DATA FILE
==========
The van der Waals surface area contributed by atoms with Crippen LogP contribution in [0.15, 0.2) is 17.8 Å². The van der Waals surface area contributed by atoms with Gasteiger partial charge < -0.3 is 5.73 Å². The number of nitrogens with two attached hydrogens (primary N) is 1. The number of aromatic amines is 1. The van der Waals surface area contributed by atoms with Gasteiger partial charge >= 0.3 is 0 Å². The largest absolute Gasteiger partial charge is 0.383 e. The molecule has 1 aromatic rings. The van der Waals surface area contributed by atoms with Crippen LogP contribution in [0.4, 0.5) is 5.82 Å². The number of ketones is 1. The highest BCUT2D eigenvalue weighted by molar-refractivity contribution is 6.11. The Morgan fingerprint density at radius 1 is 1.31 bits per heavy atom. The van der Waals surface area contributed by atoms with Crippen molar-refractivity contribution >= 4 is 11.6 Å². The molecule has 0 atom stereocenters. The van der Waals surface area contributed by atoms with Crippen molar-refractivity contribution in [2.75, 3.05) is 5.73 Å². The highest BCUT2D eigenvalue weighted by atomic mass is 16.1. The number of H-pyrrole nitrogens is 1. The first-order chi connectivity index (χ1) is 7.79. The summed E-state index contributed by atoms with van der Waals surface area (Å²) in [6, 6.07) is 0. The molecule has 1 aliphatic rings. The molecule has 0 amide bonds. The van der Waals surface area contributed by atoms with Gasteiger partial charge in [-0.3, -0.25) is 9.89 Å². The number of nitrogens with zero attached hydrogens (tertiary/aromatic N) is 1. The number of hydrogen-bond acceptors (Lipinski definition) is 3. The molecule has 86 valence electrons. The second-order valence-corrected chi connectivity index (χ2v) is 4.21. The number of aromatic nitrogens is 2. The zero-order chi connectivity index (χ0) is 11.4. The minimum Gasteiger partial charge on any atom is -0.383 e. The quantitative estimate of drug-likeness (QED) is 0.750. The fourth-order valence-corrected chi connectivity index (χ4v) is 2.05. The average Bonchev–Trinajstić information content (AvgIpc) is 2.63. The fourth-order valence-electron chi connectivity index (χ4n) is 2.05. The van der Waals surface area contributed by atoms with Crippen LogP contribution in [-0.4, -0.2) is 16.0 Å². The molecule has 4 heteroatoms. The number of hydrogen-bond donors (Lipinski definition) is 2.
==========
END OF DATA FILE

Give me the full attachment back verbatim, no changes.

The van der Waals surface area contributed by atoms with Crippen LogP contribution in [0.15, 0.2) is 17.8 Å². The van der Waals surface area contributed by atoms with Gasteiger partial charge < -0.3 is 5.73 Å². The number of nitrogens with two attached hydrogens (primary N) is 1. The number of aromatic amines is 1. The van der Waals surface area contributed by atoms with Gasteiger partial charge >= 0.3 is 0 Å². The largest absolute Gasteiger partial charge is 0.383 e. The molecule has 1 aromatic rings. The van der Waals surface area contributed by atoms with Crippen LogP contribution in [0.4, 0.5) is 5.82 Å². The number of ketones is 1. The highest BCUT2D eigenvalue weighted by molar-refractivity contribution is 6.11. The Morgan fingerprint density at radius 1 is 1.31 bits per heavy atom. The van der Waals surface area contributed by atoms with Crippen molar-refractivity contribution >= 4 is 11.6 Å². The molecule has 0 atom stereocenters. The van der Waals surface area contributed by atoms with Crippen molar-refractivity contribution in [2.75, 3.05) is 5.73 Å². The highest BCUT2D eigenvalue weighted by atomic mass is 16.1. The number of H-pyrrole nitrogens is 1. The first-order chi connectivity index (χ1) is 7.79. The summed E-state index contributed by atoms with van der Waals surface area (Å²) in [6, 6.07) is 0. The molecule has 1 aliphatic rings. The molecule has 0 amide bonds. The van der Waals surface area contributed by atoms with Gasteiger partial charge in [-0.3, -0.25) is 9.89 Å². The number of nitrogens with zero attached hydrogens (tertiary/aromatic N) is 1. The number of hydrogen-bond acceptors (Lipinski definition) is 3. The molecule has 86 valence electrons. The second-order valence-corrected chi connectivity index (χ2v) is 4.21. The number of aromatic nitrogens is 2. The zero-order chi connectivity index (χ0) is 11.4. The minimum Gasteiger partial charge on any atom is -0.383 e. The quantitative estimate of drug-likeness (QED) is 0.750. The fourth-order valence-corrected chi connectivity index (χ4v) is 2.05. The average Bonchev–Trinajstić information content (AvgIpc) is 2.63. The fourth-order valence-electron chi connectivity index (χ4n) is 2.05. The van der Waals surface area contributed by atoms with Crippen LogP contribution in [-0.4, -0.2) is 16.0 Å². The molecule has 4 heteroatoms. The number of hydrogen-bond donors (Lipinski definition) is 2.